The best way to get someone to eat something they don’t like is to get them to cook it.
Wise words from a grandma who got her grandkids to cook so they would want to eat certain foods.
I’ve never and still don’t like to eat sardines but on a whim, bought this fancy can of sardines from Woolsworth while on holiday in Melbourne because I was feeling adventurous. More so because it was on sale at AUD 1.75. 😆
My main gripe with sardines is that it tastes too fishy and overpowering. This recipe was okay as the sardines were spread across quite a bit of pasta. And the onions helped to sweeten it some.
This is where onion goggles come in. I didn’t buy a pair (in Melbourne) but was pretty amused by them. For all the onion lovers out there.
Boil your pasta. I think spaghetti works better but penne is just easier to shovel into your mouth. Or also for sharing, when ordering pastas to share in a restaurant.
I usually don’t like eating fried onions – my family can attest to that. But here, we cook them till they’re sweet and carmelized – like the type of onions you’d find in your Yoshinoya beef bowl.
Mixing it altogether! Dried parsley, while not as great as fresh parsley, is the answer for those who don’t cook often. Instead of not wasting the packet of parsley, you simply pour out how much you need – for colour and I guess some taste. Plus, dried parsley lasts a lot longer.
This recipe is for 2 portions 🙂
- ¼ cup extra virgin olive oil
- ¼ cup bread crumbs
- 1 onion, diced
- Freshly ground black pepper
- 250g pasta (Spaghetti is good, penne is easier to nom)
- 1 teaspoon grated lemon zest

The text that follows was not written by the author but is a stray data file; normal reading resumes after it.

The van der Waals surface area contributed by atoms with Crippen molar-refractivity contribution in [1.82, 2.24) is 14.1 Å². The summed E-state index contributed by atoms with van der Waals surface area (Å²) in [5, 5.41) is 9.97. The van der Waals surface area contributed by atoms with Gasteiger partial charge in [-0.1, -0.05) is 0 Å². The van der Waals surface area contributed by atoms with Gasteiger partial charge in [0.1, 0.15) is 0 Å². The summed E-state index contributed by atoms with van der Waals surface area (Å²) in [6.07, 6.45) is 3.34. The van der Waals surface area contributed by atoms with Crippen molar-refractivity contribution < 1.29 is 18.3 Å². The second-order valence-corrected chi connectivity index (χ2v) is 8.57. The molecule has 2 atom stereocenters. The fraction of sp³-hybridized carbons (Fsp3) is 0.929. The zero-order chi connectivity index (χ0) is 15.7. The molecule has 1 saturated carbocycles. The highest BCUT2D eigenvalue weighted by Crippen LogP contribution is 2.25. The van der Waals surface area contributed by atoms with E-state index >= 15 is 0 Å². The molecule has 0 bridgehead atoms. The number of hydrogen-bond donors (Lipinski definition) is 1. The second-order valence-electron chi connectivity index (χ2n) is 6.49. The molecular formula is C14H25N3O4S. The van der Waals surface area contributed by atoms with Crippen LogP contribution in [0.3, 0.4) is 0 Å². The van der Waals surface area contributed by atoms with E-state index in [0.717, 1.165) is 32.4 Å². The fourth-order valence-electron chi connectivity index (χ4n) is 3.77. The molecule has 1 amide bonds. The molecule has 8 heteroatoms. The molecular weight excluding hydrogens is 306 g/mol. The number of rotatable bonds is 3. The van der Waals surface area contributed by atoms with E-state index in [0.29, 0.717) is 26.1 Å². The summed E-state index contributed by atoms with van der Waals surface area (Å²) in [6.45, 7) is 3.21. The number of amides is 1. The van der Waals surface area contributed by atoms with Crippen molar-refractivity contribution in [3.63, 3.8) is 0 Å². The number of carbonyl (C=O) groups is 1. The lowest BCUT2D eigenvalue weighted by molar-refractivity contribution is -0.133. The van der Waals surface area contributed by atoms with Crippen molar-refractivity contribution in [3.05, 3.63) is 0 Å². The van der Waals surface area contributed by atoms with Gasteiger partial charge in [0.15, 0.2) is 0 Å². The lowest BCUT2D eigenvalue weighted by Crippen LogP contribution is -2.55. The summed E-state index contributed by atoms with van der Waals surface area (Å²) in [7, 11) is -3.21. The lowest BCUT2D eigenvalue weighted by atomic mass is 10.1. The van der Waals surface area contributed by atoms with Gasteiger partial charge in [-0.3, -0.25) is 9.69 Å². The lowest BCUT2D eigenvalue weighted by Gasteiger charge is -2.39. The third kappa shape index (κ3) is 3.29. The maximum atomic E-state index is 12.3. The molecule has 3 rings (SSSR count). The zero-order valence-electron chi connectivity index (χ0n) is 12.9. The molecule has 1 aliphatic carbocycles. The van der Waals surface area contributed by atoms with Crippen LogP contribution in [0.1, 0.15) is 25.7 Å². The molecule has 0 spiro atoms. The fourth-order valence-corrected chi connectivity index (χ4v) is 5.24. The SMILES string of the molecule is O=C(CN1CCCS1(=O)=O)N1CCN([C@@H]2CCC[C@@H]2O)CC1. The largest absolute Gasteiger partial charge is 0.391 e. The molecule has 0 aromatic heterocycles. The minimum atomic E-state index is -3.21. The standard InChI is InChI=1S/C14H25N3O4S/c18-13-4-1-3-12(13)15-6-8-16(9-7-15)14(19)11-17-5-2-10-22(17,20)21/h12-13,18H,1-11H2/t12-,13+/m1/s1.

- 1 can sardines packed in extra virgin olive oil (about ¼ pound)
- ¼ cup chopped fresh parsley, plus more for garnish or 1 tsp dried chopped parsley
Just do it:
- Cook pasta according to packet instructions. Reserve some of the pasta water.
- Put 2 tbsp of olive oil in a medium skillet over medium heat. When it’s hot, add the bread crumbs and cook, stirring frequently, until golden and fragrant, less than 5 minutes, and then remove.
- Add 2 tbsp of olive oil and the onion to the pan, sprinkle with salt and pepper, and cook, stirring occasionally, until softened, about 5 minutes.
- Turn the heat under the onions to medium-high and add the lemon zest and sardines; cook, stirring occasionally, until just heated through, about 2 minutes.
- Add the pasta to the sardine mixture and toss well to combine.
- Add the parsley, most of the bread crumbs and some reserved water, if necessary, to moisten.
- Taste and adjust seasoning, garnishing with more parsley and bread crumbs.
Thank you NYTimes for the recipe! Also, I love De Cocco pasta for the great bite that is more important than ever when your pasta dish does not have much toppings, like say a carbonara or bolognese would.